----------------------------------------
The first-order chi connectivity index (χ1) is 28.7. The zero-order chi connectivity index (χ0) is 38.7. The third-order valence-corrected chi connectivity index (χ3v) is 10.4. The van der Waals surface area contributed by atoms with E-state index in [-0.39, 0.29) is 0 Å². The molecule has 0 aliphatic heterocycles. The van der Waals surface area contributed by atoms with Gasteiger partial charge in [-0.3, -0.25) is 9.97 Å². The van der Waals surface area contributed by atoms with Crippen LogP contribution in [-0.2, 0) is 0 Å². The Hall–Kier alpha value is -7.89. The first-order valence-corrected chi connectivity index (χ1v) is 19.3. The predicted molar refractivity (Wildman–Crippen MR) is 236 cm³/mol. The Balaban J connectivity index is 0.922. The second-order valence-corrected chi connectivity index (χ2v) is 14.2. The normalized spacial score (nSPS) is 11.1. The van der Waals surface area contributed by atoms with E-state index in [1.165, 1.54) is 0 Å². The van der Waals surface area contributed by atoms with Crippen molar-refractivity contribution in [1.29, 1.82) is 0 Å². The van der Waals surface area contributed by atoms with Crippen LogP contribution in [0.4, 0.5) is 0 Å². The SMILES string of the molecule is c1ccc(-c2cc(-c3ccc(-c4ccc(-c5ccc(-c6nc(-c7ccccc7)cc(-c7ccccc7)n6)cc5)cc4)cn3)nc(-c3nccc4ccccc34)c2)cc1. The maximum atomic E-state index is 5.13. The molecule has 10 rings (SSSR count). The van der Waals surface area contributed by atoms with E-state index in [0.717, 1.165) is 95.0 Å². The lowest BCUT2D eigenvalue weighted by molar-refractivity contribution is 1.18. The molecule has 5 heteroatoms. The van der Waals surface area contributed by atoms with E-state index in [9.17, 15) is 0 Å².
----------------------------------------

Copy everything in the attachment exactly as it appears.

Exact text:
The first-order chi connectivity index (χ1) is 28.7. The zero-order chi connectivity index (χ0) is 38.7. The third-order valence-corrected chi connectivity index (χ3v) is 10.4. The van der Waals surface area contributed by atoms with E-state index in [-0.39, 0.29) is 0 Å². The molecule has 0 aliphatic heterocycles. The van der Waals surface area contributed by atoms with Gasteiger partial charge in [-0.3, -0.25) is 9.97 Å². The van der Waals surface area contributed by atoms with Crippen LogP contribution in [-0.2, 0) is 0 Å². The Hall–Kier alpha value is -7.89. The first-order valence-corrected chi connectivity index (χ1v) is 19.3. The predicted molar refractivity (Wildman–Crippen MR) is 236 cm³/mol. The Balaban J connectivity index is 0.922. The second-order valence-corrected chi connectivity index (χ2v) is 14.2. The normalized spacial score (nSPS) is 11.1. The van der Waals surface area contributed by atoms with E-state index in [1.165, 1.54) is 0 Å². The van der Waals surface area contributed by atoms with Crippen molar-refractivity contribution in [1.29, 1.82) is 0 Å². The van der Waals surface area contributed by atoms with Crippen LogP contribution in [0.4, 0.5) is 0 Å². The SMILES string of the molecule is c1ccc(-c2cc(-c3ccc(-c4ccc(-c5ccc(-c6nc(-c7ccccc7)cc(-c7ccccc7)n6)cc5)cc4)cn3)nc(-c3nccc4ccccc34)c2)cc1. The maximum atomic E-state index is 5.13. The molecule has 10 rings (SSSR count). The van der Waals surface area contributed by atoms with E-state index in [0.717, 1.165) is 95.0 Å². The lowest BCUT2D eigenvalue weighted by molar-refractivity contribution is 1.18. The molecule has 5 heteroatoms. The van der Waals surface area contributed by atoms with E-state index in [9.17, 15) is 0 Å².